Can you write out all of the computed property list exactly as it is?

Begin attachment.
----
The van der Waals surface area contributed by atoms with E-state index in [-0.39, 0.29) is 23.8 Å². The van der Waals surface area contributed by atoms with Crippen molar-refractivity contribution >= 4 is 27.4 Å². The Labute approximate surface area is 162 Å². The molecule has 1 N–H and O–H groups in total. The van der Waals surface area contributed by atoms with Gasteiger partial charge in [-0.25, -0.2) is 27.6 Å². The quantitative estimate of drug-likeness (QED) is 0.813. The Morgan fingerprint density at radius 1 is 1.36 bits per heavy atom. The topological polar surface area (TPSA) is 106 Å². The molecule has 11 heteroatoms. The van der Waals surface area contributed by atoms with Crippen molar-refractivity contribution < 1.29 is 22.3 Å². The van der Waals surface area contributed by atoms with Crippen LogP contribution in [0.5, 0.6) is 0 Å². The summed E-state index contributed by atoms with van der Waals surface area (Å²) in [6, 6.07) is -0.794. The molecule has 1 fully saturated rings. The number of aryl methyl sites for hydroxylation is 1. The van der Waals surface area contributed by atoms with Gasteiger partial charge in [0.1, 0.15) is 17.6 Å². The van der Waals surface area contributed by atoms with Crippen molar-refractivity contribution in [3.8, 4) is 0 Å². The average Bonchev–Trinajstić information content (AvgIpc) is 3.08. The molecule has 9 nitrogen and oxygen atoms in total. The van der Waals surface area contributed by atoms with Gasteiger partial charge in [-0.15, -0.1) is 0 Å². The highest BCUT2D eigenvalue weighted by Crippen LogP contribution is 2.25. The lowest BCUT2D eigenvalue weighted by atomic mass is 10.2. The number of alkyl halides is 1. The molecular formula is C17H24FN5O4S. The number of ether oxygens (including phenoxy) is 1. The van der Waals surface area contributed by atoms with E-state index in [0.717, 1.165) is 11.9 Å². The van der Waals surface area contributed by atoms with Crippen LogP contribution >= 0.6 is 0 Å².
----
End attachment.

The van der Waals surface area contributed by atoms with E-state index in [-0.39, 0.29) is 23.8 Å². The van der Waals surface area contributed by atoms with Crippen molar-refractivity contribution >= 4 is 27.4 Å². The Labute approximate surface area is 162 Å². The molecule has 1 N–H and O–H groups in total. The van der Waals surface area contributed by atoms with Gasteiger partial charge in [-0.25, -0.2) is 27.6 Å². The quantitative estimate of drug-likeness (QED) is 0.813. The Morgan fingerprint density at radius 1 is 1.36 bits per heavy atom. The topological polar surface area (TPSA) is 106 Å². The molecule has 11 heteroatoms. The van der Waals surface area contributed by atoms with Crippen molar-refractivity contribution < 1.29 is 22.3 Å². The van der Waals surface area contributed by atoms with Crippen LogP contribution in [0.5, 0.6) is 0 Å². The summed E-state index contributed by atoms with van der Waals surface area (Å²) in [6, 6.07) is -0.794. The molecule has 1 fully saturated rings. The number of aryl methyl sites for hydroxylation is 1. The van der Waals surface area contributed by atoms with Gasteiger partial charge in [0.1, 0.15) is 17.6 Å². The van der Waals surface area contributed by atoms with Crippen molar-refractivity contribution in [3.8, 4) is 0 Å². The average Bonchev–Trinajstić information content (AvgIpc) is 3.08. The molecule has 9 nitrogen and oxygen atoms in total. The van der Waals surface area contributed by atoms with Gasteiger partial charge in [-0.15, -0.1) is 0 Å². The highest BCUT2D eigenvalue weighted by Crippen LogP contribution is 2.25. The lowest BCUT2D eigenvalue weighted by atomic mass is 10.2. The number of alkyl halides is 1. The molecular formula is C17H24FN5O4S. The number of ether oxygens (including phenoxy) is 1. The van der Waals surface area contributed by atoms with E-state index in [0.717, 1.165) is 11.9 Å². The van der Waals surface area contributed by atoms with Crippen LogP contribution >= 0.6 is 0 Å².